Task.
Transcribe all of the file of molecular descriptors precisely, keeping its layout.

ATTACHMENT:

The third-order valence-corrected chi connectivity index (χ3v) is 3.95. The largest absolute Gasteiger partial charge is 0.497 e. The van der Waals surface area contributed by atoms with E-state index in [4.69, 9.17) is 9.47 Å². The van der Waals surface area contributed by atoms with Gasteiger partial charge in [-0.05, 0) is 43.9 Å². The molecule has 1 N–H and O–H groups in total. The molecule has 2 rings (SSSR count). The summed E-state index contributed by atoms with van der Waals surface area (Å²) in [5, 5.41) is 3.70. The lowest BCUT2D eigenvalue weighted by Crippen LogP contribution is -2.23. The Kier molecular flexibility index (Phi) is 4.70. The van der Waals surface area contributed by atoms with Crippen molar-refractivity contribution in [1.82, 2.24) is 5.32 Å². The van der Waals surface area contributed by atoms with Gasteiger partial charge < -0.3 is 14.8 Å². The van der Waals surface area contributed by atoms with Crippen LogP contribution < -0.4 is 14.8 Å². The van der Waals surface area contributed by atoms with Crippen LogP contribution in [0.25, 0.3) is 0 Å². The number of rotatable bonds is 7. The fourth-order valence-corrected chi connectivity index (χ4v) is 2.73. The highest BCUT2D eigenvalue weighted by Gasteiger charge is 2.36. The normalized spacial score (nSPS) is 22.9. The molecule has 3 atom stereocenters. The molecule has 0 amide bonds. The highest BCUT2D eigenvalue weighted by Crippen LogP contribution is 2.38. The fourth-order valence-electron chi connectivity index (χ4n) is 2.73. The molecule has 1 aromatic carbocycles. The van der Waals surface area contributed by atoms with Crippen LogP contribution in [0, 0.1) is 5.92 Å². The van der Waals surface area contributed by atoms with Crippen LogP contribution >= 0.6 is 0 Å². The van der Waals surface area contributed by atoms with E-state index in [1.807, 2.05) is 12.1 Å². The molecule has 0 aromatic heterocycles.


The third-order valence-corrected chi connectivity index (χ3v) is 3.95. The largest absolute Gasteiger partial charge is 0.497 e. The van der Waals surface area contributed by atoms with E-state index in [4.69, 9.17) is 9.47 Å². The van der Waals surface area contributed by atoms with Gasteiger partial charge in [-0.05, 0) is 43.9 Å². The molecule has 1 N–H and O–H groups in total. The molecule has 2 rings (SSSR count). The summed E-state index contributed by atoms with van der Waals surface area (Å²) in [5, 5.41) is 3.70. The lowest BCUT2D eigenvalue weighted by Crippen LogP contribution is -2.23. The Kier molecular flexibility index (Phi) is 4.70. The van der Waals surface area contributed by atoms with Crippen molar-refractivity contribution in [1.82, 2.24) is 5.32 Å². The van der Waals surface area contributed by atoms with Gasteiger partial charge < -0.3 is 14.8 Å². The van der Waals surface area contributed by atoms with Crippen LogP contribution < -0.4 is 14.8 Å². The van der Waals surface area contributed by atoms with Crippen LogP contribution in [0.25, 0.3) is 0 Å². The number of rotatable bonds is 7. The fourth-order valence-corrected chi connectivity index (χ4v) is 2.73. The highest BCUT2D eigenvalue weighted by Gasteiger charge is 2.36. The normalized spacial score (nSPS) is 22.9. The molecule has 3 atom stereocenters. The molecule has 0 amide bonds. The highest BCUT2D eigenvalue weighted by Crippen LogP contribution is 2.38. The fourth-order valence-electron chi connectivity index (χ4n) is 2.73. The molecule has 1 aromatic carbocycles. The van der Waals surface area contributed by atoms with Crippen LogP contribution in [0, 0.1) is 5.92 Å². The van der Waals surface area contributed by atoms with Crippen LogP contribution >= 0.6 is 0 Å². The van der Waals surface area contributed by atoms with E-state index in [1.807, 2.05) is 12.1 Å². The molecule has 0 aromatic heterocycles.